Covington resident among first graduating class of FEMA Corps

Laura Rodriguez of Covington recently completed FEMA Corps, an intensive 10-month national service program addressing needs in disaster response and recovery. The graduation ceremony on Nov. 19 celebrated their first class of FEMA Corps graduates at the Sacramento, Calif., campus. Rodriguez was one of 141 FEMA Corps members honored at the ceremony.

FEMA Corps is partnership between the Federal Emergency Management Agency and the Corporation for National and Community Service to enhance the nation’s disaster response and recovery capacity while expanding career opportunities for young people.

Established as a new unit within the existing AmeriCorps National Civilian Community Corps program, FEMA Corps engages young adults ages 18 to 24 to serve on disaster-related projects.

After completing training in March, FEMA Corps members deployed across the U.S. to provide both immediate response and long-term recovery support in emergency management. They supported communities affected by Hurricane Sandy, the tornado in Moore, Okla., and flooding in Colorado and Illinois.

When not assigned to immediate disaster response, the teams served FEMA in locations across the country assisting with longer-term recovery operations.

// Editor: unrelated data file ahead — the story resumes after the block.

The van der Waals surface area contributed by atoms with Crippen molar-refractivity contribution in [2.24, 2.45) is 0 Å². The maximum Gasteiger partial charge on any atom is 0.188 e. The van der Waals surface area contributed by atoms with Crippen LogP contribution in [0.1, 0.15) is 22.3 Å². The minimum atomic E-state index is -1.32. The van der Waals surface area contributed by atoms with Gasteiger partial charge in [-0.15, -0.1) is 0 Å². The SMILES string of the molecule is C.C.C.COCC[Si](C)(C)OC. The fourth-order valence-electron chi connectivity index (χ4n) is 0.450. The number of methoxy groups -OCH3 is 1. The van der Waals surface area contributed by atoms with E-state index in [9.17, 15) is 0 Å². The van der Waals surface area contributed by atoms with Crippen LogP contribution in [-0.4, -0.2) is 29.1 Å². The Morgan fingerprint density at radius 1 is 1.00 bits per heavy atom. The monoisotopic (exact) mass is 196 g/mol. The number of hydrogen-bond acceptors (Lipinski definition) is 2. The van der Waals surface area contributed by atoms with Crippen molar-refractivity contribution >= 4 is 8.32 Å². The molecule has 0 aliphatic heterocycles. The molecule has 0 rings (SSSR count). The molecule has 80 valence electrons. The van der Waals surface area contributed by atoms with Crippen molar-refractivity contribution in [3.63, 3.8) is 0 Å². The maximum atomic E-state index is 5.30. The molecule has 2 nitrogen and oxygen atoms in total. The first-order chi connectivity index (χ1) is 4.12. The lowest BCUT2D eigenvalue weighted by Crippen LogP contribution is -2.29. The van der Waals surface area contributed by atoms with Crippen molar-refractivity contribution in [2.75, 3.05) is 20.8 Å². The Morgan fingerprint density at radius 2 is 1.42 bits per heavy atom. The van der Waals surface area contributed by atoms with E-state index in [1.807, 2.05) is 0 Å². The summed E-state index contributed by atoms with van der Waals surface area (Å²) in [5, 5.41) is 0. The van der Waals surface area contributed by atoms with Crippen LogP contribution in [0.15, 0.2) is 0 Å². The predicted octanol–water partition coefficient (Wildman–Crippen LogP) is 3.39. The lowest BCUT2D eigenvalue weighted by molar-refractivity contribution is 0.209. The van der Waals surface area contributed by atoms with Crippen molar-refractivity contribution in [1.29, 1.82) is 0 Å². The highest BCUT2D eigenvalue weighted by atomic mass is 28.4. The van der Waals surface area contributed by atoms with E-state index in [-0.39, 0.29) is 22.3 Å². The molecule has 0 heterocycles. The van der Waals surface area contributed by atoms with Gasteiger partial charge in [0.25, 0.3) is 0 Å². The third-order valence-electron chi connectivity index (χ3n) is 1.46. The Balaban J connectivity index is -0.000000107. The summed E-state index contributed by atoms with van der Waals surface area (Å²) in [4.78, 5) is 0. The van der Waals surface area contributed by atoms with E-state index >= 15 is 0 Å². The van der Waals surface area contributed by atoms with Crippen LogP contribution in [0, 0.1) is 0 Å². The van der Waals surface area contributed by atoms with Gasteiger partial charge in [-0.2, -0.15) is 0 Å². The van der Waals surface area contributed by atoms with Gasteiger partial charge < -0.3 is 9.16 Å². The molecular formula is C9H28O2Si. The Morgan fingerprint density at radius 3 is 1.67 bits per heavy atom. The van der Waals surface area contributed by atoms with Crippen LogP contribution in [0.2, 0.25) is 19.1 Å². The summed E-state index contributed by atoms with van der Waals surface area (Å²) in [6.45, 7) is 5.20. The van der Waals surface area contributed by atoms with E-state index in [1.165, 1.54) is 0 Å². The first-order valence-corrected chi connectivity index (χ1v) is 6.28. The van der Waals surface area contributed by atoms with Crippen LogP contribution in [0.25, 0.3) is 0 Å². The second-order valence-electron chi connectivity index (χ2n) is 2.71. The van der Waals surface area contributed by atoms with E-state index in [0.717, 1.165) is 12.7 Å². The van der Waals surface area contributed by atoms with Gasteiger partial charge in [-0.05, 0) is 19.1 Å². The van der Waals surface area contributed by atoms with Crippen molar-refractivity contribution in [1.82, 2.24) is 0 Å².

During their 71 projects, these Sacramento-based Corps Members completed 325,000 hours of service. A small sampling of their accomplishments include collecting or distributing over 1 million pounds of supplies, goods, food, and clothing, conducting over 3,000 case status updates, and answering about 5,000 registration or helpline calls.

Before joining FEMA Corps, Rodriguez attended Eastside High School and Chattahoochee Technical College, and earned a degree in technical communications.

AmeriCorps NCCC is a full-time, residential, national service program in which 2,800 young adults serve nationwide each year. During their 10-month term, Corps Members — all 18 to 24 years old — work on teams of eight to 12 on projects that address critical needs.